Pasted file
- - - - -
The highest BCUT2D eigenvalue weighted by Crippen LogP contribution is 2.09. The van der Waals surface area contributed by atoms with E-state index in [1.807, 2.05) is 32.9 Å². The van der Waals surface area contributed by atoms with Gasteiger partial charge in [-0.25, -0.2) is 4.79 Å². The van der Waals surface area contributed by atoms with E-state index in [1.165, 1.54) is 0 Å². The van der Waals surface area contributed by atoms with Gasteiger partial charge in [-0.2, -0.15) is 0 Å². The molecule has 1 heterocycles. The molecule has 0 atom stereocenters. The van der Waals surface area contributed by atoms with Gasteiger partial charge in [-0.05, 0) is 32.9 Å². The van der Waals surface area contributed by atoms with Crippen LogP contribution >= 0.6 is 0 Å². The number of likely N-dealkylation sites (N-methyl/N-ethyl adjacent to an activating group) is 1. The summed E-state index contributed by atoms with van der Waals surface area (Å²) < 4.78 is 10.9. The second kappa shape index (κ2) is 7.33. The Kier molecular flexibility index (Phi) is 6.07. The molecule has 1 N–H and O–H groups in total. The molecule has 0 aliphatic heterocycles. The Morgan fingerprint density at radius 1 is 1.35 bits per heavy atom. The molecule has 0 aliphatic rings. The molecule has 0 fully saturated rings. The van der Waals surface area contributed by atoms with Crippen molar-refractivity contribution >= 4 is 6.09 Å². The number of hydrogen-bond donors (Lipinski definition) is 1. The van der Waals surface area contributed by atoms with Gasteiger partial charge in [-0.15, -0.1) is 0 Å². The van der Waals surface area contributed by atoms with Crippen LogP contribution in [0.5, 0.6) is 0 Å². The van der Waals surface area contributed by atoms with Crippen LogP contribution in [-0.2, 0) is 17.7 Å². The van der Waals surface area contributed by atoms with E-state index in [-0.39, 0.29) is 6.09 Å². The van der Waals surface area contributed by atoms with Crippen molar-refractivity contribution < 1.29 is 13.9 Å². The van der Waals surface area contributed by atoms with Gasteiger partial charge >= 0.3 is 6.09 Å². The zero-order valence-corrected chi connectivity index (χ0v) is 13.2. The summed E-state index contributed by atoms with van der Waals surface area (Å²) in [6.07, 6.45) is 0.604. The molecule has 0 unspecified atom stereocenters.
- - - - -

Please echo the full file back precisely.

The highest BCUT2D eigenvalue weighted by Crippen LogP contribution is 2.09. The van der Waals surface area contributed by atoms with E-state index in [1.807, 2.05) is 32.9 Å². The van der Waals surface area contributed by atoms with Gasteiger partial charge in [-0.25, -0.2) is 4.79 Å². The van der Waals surface area contributed by atoms with E-state index in [1.165, 1.54) is 0 Å². The van der Waals surface area contributed by atoms with Gasteiger partial charge in [-0.2, -0.15) is 0 Å². The molecule has 1 heterocycles. The molecule has 0 atom stereocenters. The van der Waals surface area contributed by atoms with Gasteiger partial charge in [-0.05, 0) is 32.9 Å². The van der Waals surface area contributed by atoms with Crippen LogP contribution >= 0.6 is 0 Å². The number of likely N-dealkylation sites (N-methyl/N-ethyl adjacent to an activating group) is 1. The summed E-state index contributed by atoms with van der Waals surface area (Å²) < 4.78 is 10.9. The second kappa shape index (κ2) is 7.33. The Kier molecular flexibility index (Phi) is 6.07. The molecule has 1 N–H and O–H groups in total. The molecule has 0 aliphatic heterocycles. The Morgan fingerprint density at radius 1 is 1.35 bits per heavy atom. The molecule has 0 aliphatic rings. The molecule has 0 fully saturated rings. The van der Waals surface area contributed by atoms with Crippen molar-refractivity contribution >= 4 is 6.09 Å². The number of hydrogen-bond donors (Lipinski definition) is 1. The van der Waals surface area contributed by atoms with Gasteiger partial charge in [-0.15, -0.1) is 0 Å². The van der Waals surface area contributed by atoms with Crippen LogP contribution in [0.5, 0.6) is 0 Å². The van der Waals surface area contributed by atoms with Crippen LogP contribution in [-0.2, 0) is 17.7 Å². The van der Waals surface area contributed by atoms with E-state index in [-0.39, 0.29) is 6.09 Å². The van der Waals surface area contributed by atoms with Crippen molar-refractivity contribution < 1.29 is 13.9 Å². The van der Waals surface area contributed by atoms with Gasteiger partial charge >= 0.3 is 6.09 Å². The zero-order valence-corrected chi connectivity index (χ0v) is 13.2. The summed E-state index contributed by atoms with van der Waals surface area (Å²) in [6.07, 6.45) is 0.604. The molecule has 0 unspecified atom stereocenters.